Simon Thomas from Stuck in a Book started a trend on Twitter a few days ago with an A-Z of favourite books: an author for every letter of the alphabet.
Oh HI book twitter!
I’ve decided I’m going to share 26 brilliant books – an author for every letter of the alphabet. It’ll be a gradual thread. It’ll be fun.
Share your own #AToZofBooks!— Simon Thomas (@stuck_inabook) May 22, 2019
This is such a lovely idea, that I wanted to emulate it on my blog – although I will no doubt curse the thought once I reach X or Z.
A: Jane Austen’s Persuasion, of course, one of the most perfect novels ever written.
B: Baudelaire’s Les Fleurs du mal influenced me hugely in my teens and was probably the catalyst that provoked my own outburst of poetry at that age. I can still recite some of the poems by heart.
C: Another poet, Cavafy, whose collected poems I discovered much later, when I fell in love with a Greek man in my 20s. He had been forced to study Ithaka at school, and moaned about it, but I thought it was a fantastic poem and wanted to read more. The Greek man has since disappeared from my life (well, nearly… any day now… he’s a bit like Theresa May) but the love for Cavafy has remained. I have about 5 different translations of his work and can just about read the original Greek as well.
D: Dazai Osamu – I love all of the books by this nice ‘cheery’ Japanese author, but I have a soft spot for the first one I ever read by him: a collection of short stories which have been translated into English as Run, Melos! and Other Stories. The story from Judas’ point of view impressed me so much that I made my first attempt there and then at translating from Japanese.
E: Jenny Erpenbeck’s Go Went Gone impressed me very much when I read it at the height of the refugee crisis in Europe.
F: Benjamin Fondane is Romanian-Jewish poet, translator, literary critic and essayist, who wrote in both French and Romanian and sadly was exterminated in Birkenau in 1944 at the age of just 46. His poetry collection Privelisti (Landscapes) is my choice here.
G: A masterpiece of satire and absurdity, the short story The Nose by Nikolai Gogol.
H: A surfeit of good authors with H, but I think I’ll choose the witty (yet gentle) indictment of UN bureaucrats in Shirley Hazzard’s People in Glass Houses.
I: Who else but Eugene Ionesco, my fellow countryman? And because I love anything to do with language learning and the dangers of miscommunication, I choose The Bald Soprano.
J: Shirley Jackson has long been a favourite of mine, mainly on the basis of We Have Always Lived in the Castle, which is one of the most chilling yet perfect novellas ever written.
K: Franz Kafka’s Das Schloss (The Castle) – the author was never in doubt, although it’s hard to choose between this, Metamorphosis and The Trial.
L: C. S. Lewis: The Silver Chair – the Narnia chronicles provided me with many, many hours of joy in my childhood, and this one was perhaps my favourite of the lot, because I could relate to Jill and thought Puddleglum was hilarious.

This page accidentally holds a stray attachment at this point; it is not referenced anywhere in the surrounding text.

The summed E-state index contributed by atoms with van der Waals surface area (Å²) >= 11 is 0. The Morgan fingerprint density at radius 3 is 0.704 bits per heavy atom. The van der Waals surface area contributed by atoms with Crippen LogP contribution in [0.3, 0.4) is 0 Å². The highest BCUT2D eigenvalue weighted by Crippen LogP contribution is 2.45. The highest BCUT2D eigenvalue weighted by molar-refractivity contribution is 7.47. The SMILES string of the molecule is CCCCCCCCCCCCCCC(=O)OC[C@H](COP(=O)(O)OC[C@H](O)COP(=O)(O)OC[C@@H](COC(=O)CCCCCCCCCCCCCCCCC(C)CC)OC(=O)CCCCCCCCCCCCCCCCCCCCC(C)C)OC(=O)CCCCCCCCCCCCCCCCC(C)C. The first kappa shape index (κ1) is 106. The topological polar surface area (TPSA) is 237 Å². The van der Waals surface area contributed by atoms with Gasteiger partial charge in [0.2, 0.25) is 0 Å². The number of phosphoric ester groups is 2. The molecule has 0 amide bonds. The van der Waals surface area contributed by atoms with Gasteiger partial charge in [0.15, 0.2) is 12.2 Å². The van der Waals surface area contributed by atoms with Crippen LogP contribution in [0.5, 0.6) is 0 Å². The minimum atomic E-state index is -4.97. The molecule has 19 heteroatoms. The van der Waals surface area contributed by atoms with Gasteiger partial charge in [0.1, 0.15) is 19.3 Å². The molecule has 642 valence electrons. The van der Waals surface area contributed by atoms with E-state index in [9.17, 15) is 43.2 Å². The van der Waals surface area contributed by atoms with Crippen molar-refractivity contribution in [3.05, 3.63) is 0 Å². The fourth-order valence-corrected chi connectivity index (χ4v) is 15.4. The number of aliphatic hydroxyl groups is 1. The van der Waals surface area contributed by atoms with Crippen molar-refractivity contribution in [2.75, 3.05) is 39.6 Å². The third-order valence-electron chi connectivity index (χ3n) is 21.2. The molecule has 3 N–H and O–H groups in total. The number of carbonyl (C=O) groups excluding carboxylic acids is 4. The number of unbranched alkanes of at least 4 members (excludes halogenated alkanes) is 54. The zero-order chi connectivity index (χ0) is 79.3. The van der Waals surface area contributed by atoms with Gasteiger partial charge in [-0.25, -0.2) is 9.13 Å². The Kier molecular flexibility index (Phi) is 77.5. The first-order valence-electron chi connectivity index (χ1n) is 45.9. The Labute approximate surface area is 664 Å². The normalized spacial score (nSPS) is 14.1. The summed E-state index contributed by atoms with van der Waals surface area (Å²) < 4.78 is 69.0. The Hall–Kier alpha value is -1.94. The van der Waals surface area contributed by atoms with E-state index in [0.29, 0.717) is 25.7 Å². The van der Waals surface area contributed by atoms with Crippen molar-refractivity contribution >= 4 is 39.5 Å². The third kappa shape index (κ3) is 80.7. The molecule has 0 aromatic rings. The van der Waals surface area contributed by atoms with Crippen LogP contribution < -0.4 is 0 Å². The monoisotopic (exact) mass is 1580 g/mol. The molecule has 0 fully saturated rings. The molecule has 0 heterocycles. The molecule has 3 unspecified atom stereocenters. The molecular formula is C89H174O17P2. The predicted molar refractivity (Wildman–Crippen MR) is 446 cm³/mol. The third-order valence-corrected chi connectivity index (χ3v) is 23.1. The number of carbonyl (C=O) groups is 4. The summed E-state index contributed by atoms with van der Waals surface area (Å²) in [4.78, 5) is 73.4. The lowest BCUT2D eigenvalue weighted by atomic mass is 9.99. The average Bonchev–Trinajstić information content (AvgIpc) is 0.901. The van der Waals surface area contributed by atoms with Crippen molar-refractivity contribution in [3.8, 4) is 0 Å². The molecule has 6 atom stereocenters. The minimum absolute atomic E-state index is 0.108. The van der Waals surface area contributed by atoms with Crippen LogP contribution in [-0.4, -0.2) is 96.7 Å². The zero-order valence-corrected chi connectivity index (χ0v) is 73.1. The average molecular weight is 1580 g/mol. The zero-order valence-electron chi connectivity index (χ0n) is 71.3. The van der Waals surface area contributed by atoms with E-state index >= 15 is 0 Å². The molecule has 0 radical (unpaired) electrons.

M: Murakami Haruki’s Kafka on the Shore is probably my favourite novel of his, and not just because it features lots of cats.
N: Gellu Naum was a Romanian surrealist poet, but he is best known for his delightful children’s book about the little penguin Apolodor who is trying to find his relatives in Labrador.
O: On my first (and so far only) visit to Canada, I discovered Heather O’Neill’s Lullabies for Little Criminals and have been smitten with this author ever since.
P: I could go for obvious choice Proust, but I will opt instead for Barbara Pym. Less than Angels may not be her best-known or most accomplished novel, but she pokes fun at anthropologists in it and I just cannot resist that!
Q: A tricky letter, as you might imagine, but not when you have a favourite called Zazie dans le metro by Raymond Queneau.
R: Which one of Jean Rhys‘ haunting novels to choose? In the end, perhaps After Leaving Mr Mackenzie is the most quietly devastating one.
S: Antoine de Sainte-Exupery’s The Little Prince will forever be one of my favourite books, sorry, cannot be objective about it at all, cry like a leaky faucet whenever I read it.
T: A slight cheating going on here, but I want to make sure that Tove Jansson gets a mention, as she is one of my most favourite writers ever. Plus the title of this book of hers starts with a T too: The True Deceiver.
U: Another avant-garde Romanian poet (we seem to be good at writing about absurdity, perhaps our history has taught us to see the surreal comedy and oxymorons in daily life) is Urmuz, considered a forerunner of Dadaism. His works (short prose and poetry) have been translated into English, if you are curious.
V: Joseph Conrad’s Nostromo gets a few things wrong, so the Colombian storyteller who inspired him decides to tell his own version of events. Juan Gabriel Vasquez’s The Secret History of Costaguana is a lively rewriting of literary history and Latin America’s riposte to Europe’s limiting vision of their continent.
W: I’m sure you all expect me to choose Virginia Woolf, but I will confound you by going for Washington Irving’s Tales of the Alhambra, which I read while visiting Granada as a child and had a lasting effect on me (again, very slightly cheating).
X: I love Qiu Xiaolong‘s Chief Inspector Chen series, set in a rapidly changing Shanghai in the 1990s, starting with Death of a Red Heroine.
Y: Very tempted to choose Richard Yates here, but instead I will mention Marguerite Yourcenar’s Memoirs of Hadrian, which should be far better known in the English-speaking world.
Z: Émile Zola is currently very much top of my thoughts, but it’s not The Debacle that I will be referring to here, nor Nana or Germinal, his best-known works, but the novel which supposedly brought about the end of his friendship with Cezanne, L’Oeuvre (The Work of Art), in which he somewhat satirizes the Bohemian art world in Paris at the time.